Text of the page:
One of the most rewarding aspects of the work that I do at Cardone Ventures is teaching business owners how to take what’s already inside of them and turn it into tangible things that drive results for their business.
A central set of components in achieving this is through your business’s mission, vision, and values statements. Many businesses have them (or some of them) but too few actually use these tools for what they are. They’re not just statements tossed off in an executive meeting and placed on a poster or shared in a staff meeting, never to be referred to again. They’re powerful tools.
At Cardone Ventures we use our mission, vision, and values statements to help our organization accomplish what it has set out to do, and provide a framework for our strategy, our focus, and our decision making. We’ve done this for countless other businesses, too. And it drives results.
Your Mission Statement
Your mission statement should describe your business’s fundamental purpose. Why does it exist? What does it exist to do? It’s the present-tense statement of your organization’s reason for being.
The core components of of great mission statements
- Make it simple. Your mission statement should be no longer than one sentence.
- Make it relevant. Your mission statement should clearly describe the reason why your organization exists and why it does what it does. Not what it wants to do. What it does.
- Make it instructive. The mission statement isn’t just meaningless platitude. It should be a practical, tangible tool that you can use to make decisions about priorities, actions, and responsibilities in your business. If it doesn’t do that, then it’s not a mission statement.
- Make it with your team in mind. One of the biggest mistakes I see is a Mission statement serving two purposes: one for the team and one for your clients. Let’s get this straight. Your mission statement is for your team. Your Brand House is for your clients. If you don’t know what a Brand House is, come to our next 10X360 event where we break this critical Marketing tool down.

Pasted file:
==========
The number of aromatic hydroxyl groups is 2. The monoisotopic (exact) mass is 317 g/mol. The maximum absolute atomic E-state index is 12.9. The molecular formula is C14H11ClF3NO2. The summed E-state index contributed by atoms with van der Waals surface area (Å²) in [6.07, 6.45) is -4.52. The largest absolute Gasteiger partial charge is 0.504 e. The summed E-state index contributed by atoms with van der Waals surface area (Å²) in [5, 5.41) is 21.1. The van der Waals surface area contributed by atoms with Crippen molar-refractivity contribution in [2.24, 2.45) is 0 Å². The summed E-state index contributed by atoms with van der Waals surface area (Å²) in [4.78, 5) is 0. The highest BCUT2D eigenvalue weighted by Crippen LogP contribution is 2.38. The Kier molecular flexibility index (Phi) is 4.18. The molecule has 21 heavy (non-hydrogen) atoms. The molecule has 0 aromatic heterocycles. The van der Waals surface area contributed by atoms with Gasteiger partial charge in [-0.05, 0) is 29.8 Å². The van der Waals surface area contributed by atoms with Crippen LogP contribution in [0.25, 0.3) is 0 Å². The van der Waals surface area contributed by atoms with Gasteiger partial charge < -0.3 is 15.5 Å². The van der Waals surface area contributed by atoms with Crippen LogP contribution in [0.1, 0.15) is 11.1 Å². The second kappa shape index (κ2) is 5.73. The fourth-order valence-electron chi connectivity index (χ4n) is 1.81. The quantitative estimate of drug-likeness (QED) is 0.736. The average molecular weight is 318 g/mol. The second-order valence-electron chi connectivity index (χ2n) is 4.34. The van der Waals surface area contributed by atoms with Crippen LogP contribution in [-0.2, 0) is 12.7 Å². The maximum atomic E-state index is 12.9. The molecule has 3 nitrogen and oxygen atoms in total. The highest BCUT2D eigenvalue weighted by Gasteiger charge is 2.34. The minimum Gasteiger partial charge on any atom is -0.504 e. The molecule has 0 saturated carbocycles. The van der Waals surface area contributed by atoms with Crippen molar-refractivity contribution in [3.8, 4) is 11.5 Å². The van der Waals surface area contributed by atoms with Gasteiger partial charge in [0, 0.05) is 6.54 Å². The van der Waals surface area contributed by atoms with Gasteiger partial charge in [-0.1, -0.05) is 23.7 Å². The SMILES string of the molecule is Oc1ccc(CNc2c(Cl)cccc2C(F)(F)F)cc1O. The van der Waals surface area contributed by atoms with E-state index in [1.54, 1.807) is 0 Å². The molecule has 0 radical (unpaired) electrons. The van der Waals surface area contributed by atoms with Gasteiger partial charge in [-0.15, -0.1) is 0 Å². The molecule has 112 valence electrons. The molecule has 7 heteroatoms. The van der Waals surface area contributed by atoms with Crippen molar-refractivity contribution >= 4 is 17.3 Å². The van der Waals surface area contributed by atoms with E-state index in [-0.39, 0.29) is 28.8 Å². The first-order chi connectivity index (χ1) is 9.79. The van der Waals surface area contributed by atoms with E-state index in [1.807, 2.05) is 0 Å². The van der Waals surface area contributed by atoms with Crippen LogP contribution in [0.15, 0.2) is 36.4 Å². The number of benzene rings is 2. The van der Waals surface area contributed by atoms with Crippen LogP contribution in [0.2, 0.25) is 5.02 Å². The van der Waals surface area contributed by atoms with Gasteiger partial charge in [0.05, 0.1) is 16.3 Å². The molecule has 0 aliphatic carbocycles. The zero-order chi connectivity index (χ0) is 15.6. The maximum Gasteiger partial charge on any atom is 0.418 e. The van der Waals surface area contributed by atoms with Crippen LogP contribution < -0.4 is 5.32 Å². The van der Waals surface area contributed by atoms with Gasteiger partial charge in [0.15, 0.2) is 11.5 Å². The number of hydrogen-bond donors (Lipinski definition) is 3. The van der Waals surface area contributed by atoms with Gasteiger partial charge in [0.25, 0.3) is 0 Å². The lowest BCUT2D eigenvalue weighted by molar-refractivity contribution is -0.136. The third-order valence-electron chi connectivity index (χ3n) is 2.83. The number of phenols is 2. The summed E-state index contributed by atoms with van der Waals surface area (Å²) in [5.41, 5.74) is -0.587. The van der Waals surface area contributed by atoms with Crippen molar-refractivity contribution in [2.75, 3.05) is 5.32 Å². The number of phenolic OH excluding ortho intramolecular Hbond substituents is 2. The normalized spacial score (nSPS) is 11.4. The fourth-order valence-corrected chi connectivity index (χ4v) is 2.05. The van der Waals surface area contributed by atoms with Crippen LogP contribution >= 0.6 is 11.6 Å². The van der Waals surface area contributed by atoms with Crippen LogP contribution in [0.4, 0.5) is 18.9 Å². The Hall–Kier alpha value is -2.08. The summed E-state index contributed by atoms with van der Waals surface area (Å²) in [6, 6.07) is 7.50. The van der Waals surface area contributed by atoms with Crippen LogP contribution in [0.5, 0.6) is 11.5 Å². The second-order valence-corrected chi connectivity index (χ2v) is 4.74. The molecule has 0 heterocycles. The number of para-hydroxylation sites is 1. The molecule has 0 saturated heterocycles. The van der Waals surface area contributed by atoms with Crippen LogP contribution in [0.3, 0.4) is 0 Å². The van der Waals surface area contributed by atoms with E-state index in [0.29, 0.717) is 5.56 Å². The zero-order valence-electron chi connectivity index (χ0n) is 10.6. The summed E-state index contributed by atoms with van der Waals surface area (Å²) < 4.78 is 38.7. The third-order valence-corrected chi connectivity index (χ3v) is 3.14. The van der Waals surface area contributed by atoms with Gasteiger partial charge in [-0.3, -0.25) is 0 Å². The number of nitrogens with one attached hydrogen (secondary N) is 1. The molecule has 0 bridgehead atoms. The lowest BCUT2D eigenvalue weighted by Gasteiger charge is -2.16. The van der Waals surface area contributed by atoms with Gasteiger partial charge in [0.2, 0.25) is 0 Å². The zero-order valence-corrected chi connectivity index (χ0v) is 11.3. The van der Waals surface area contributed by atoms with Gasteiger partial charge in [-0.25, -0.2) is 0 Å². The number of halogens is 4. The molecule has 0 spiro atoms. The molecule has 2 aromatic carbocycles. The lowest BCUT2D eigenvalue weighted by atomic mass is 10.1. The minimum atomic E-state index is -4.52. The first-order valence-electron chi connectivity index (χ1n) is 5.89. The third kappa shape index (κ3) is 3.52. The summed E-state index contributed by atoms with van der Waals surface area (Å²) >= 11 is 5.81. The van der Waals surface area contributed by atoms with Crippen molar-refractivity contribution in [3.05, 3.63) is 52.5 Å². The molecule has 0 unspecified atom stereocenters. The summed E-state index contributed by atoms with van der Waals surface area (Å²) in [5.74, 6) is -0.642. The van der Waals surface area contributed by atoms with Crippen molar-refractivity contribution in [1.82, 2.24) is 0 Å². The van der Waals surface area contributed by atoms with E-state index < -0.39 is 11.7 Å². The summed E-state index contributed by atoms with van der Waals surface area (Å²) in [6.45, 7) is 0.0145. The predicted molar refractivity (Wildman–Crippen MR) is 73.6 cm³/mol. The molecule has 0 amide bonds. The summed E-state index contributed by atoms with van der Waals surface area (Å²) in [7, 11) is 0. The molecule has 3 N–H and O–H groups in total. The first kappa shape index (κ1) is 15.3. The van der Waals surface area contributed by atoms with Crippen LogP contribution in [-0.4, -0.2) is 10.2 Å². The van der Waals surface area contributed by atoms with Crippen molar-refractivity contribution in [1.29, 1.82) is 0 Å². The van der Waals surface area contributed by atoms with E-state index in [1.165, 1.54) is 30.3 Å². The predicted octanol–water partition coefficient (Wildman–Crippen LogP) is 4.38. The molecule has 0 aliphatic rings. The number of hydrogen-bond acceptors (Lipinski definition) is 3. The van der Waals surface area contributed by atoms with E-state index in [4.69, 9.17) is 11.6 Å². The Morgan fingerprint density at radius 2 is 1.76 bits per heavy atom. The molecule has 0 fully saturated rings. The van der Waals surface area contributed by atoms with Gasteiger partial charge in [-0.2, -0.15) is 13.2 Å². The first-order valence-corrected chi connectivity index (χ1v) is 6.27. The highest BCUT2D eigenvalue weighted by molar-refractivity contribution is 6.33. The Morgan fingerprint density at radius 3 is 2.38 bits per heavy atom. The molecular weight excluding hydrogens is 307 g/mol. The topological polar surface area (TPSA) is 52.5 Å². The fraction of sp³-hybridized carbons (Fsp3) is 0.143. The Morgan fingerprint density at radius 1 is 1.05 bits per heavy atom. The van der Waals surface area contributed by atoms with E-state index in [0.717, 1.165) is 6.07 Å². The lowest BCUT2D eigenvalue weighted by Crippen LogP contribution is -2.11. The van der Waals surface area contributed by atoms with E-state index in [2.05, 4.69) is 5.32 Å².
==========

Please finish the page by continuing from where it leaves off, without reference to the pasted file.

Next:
Guidance to make your mission statement even more compelling!
- Pinpoint your “Why” in your mission — create an emotional connection.
- Make it no longer than one sentence. Clear and concise.
- Use actionable “We (verb)” statements to communicate your passion.
- Ensure plain spoken language is used to maintain clarity.
- Make it compelling! Exciting statements will excite your audience.
This is the starting point for your mission statement – to learn how to implement your mission, you’ll want to read this.
Your Vision Statement
Your vision statement is designed to describe what you want your business to achieve in the next ten years. It’s a roadmap. It’s a statement that says, “In ten year, will will do [these specific goals].”
The core components of of great vision statements
- Make it simple. Just like your mission, this should be no longer than one sentence.
- Make it inspirational. Your vision statement is designed to describe the ideal future state of the organization. Make it something you all can be excited about!